in syringe programmes for people who inject drugs. Continued training of
health workers on injection safety – which has been supported by WHO for
decades – is another key recommended strategy.

Source: World Health Organisation
__________________________________________________________________
__________________________________________________________________
http://tinyurl.com/lugd5ej

India: 59 kids injected with single needle!

Times of India, TNN, India (03.03.15)

HYDERABAD: In an incident that throws light on the alarming state of
government-run hospitals, 59 children were injected an antibiotic __ all
with a single syringe and needle__ on Sunday night at Niloufer Hospital in
the city.

Such unsafe practices raise the risk of acquiring blood-borne infections
like Hepatitis B, Hepatitis C and HIV. “The incident clearly shows
violation of the fundamental rule in safe injection practices: one needle,
one syringe and to be used only one time,” said Dr Mahesh Joshi, head of
emergency services, Apollo Hospitals.

As the news broke early on Monday morning, Niloufer Hospital witnessed
chaotic scenes as irate parents staged protests. An immediate probe
revealed that a staff nurse, identified as Prameela, who was on night
shift at the hospital on Sunday, injected ‘Monocef’ antibiotic to treat
infections, following prescription by doctors attending on the children,
aged mostly between three months and four years.

These children were suffering from various illnesses, including pneumonia,
respiratory infections, diarrhoea, and viral fever, among other
infections, for which they were being examined.

Parents and relatives protested after they noticed rashes on the skin and
swelling on the arms of children soon after they were given the injection.
“My 11-month-old daughter was continuously crying after she was
administered the injection. When I questioned the nurse why she was using
a common syringe and needle for all, she brushed aside my objections,”
said P Ramakrishna, a resident of Mahbubnagar, whose daughter was referred
to Niloufer following a serious bout of pneumonia.

Insiders said the nurse, in the absence of duty resident medical officer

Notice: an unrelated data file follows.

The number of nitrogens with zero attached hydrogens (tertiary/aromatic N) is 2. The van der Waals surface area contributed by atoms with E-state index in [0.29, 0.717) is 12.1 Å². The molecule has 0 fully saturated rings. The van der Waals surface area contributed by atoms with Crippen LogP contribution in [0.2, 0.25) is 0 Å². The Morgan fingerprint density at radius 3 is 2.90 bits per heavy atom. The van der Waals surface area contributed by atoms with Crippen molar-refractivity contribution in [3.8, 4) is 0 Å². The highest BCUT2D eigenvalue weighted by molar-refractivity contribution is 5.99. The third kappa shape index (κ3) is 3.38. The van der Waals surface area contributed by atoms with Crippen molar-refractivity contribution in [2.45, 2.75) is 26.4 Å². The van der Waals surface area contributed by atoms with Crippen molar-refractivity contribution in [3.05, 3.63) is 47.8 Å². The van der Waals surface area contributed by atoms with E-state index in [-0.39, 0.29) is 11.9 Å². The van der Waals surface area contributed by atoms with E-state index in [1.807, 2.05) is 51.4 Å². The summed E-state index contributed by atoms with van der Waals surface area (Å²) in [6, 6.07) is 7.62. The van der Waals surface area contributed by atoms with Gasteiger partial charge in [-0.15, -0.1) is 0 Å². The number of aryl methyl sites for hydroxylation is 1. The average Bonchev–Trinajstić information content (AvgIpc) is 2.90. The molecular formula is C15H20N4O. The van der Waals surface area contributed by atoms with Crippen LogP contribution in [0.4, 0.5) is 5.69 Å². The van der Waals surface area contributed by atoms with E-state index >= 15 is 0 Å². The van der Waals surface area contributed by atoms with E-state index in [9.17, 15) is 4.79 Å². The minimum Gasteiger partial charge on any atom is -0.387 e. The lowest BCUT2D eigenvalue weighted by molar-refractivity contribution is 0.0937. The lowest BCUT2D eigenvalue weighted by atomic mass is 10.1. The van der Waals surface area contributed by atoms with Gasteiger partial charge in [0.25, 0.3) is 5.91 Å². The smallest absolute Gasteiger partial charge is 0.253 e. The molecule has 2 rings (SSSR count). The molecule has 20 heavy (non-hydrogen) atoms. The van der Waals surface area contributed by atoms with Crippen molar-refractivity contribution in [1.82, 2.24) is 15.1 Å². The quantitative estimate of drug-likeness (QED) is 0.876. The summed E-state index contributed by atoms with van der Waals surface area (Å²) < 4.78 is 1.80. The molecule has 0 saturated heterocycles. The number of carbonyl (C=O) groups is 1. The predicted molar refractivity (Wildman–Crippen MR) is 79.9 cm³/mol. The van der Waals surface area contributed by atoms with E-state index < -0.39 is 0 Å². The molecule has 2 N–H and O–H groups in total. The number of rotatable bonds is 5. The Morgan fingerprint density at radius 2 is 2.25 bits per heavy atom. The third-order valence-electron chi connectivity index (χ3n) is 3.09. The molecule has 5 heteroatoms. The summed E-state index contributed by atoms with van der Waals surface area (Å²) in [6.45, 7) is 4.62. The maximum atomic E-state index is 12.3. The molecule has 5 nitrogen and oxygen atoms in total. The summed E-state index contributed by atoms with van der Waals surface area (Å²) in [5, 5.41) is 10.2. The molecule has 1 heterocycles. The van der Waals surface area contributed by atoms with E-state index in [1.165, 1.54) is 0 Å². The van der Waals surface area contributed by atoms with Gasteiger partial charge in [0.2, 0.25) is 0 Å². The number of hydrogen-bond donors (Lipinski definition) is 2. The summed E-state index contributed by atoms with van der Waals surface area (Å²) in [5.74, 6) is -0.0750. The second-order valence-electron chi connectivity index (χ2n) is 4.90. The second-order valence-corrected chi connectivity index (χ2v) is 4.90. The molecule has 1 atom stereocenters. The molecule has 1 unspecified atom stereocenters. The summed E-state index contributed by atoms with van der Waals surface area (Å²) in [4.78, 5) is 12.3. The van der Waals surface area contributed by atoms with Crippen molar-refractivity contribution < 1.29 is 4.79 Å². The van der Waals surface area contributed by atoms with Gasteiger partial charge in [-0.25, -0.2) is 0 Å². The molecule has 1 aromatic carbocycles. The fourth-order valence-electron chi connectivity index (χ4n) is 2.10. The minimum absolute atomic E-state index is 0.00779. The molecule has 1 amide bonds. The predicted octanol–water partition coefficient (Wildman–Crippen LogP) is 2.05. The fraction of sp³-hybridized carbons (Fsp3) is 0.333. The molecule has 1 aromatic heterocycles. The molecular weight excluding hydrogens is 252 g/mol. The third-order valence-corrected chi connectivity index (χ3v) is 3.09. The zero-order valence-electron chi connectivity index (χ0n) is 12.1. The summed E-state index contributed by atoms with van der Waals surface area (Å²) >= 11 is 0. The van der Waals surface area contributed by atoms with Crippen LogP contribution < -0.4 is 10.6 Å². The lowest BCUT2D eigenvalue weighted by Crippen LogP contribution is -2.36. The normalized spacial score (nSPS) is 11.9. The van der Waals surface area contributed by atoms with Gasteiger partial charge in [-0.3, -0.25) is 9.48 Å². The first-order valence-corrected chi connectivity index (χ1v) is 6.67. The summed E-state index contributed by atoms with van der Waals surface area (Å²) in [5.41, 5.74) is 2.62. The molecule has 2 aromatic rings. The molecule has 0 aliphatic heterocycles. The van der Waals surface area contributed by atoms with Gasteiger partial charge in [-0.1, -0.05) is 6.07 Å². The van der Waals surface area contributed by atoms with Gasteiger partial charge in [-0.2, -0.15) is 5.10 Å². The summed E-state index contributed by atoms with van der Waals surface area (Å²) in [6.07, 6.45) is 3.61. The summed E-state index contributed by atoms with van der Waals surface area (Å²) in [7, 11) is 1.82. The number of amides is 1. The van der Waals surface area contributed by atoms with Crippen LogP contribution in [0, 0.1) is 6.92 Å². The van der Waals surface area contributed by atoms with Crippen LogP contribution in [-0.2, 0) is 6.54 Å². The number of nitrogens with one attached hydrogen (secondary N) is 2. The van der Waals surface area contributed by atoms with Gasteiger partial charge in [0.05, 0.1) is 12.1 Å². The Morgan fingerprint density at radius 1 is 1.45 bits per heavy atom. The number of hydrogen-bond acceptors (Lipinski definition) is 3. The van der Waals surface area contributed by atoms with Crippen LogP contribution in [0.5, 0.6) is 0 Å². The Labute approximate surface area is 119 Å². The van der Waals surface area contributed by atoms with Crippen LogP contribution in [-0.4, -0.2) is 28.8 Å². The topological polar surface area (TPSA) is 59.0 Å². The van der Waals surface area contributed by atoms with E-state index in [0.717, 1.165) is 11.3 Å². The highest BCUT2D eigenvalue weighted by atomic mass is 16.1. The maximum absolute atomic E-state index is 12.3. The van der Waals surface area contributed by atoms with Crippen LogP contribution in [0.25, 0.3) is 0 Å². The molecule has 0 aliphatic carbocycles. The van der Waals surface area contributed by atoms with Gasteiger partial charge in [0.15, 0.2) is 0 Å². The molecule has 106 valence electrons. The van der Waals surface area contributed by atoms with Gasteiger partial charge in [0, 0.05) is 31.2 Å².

Dr J Krishna and lack of proper supervision by nursing superintendent Jude
Smith, used the common syringe and needle for injecting all the ailing
children with the drug.

“I protested looking at the way the kids were being injected, but to no
avail. Luckily, when my ailing five-month-old baby boy’s turn came to take
the injection, the nurse ran out of the antibiotic,” said a relieved Anwar
Pasha, father of the boy, who was referred to Niloufer from Kothagudem,
Khammam recently.

The incident comes three days after World Health Organisation (WHO) urged
India to use ‘auto-disable smart syringes’ after it pointed to unsafe
injection practices for the rise in hepatitis B and HIV cases.

Niloufer superintendent Dr K Devaraj ordered an inquiry, and moved all the
children to its emergency block on Monday morning. Devaraj said all the
children were in stable condition and the hospital would take action based
on the probe report to be submitted by resident medical officer Dr J
Krishna, who was allegedly absent from duty at the time of the incident.

Worried doctors said state-run hospitals must immediately ensure that
nurses were properly trained and doctors available throughout their duty
hours. “Even for administering Monocef, it should not be given through a
rapid mode by directly injecting the antibiotic through IV cannulation.
Instead, the ideal way is to give it through a drip mode within a span of
15-30 minutes from a normal saline bottle. Otherwise, it would result in
irritation and unbearable pain in any case,” said Dr Altaf Naseem,
consultant pediatrician, Candy Children’s Hospital, Tolichowki.
__________________________________________________________________
__________________________________________________________________
http://tinyurl.com/lhsldf3

Pakistan: Pakistan wastes $3.7 million worth of donated vaccine, official
says

By Syed Raza Hassan, Reuters, Pakistan (02.03.15)

ISLAMABAD(Reuters) – Pakistan has wasted $3.7 million worth of vaccines
donated to protect children from deadly diseases because officials failed
to store them properly, a senior health official told Reuters on Monday.

The scandal is the latest problem to be exposed in Pakistan’s poorly run
public health services.

“We have suspended the officials concerned and are conducting an inquiry,”
Saira Afzal Tarar, minister of state for national health services, told
Reuters.

The ruined vaccines were pentavalent vaccines, which combine different
vaccines in one injection and are supposed to protect children against
diphtheria, tetanus, whooping cough, hepatitis B and a bacteria that
causes meningitis and pneumonia.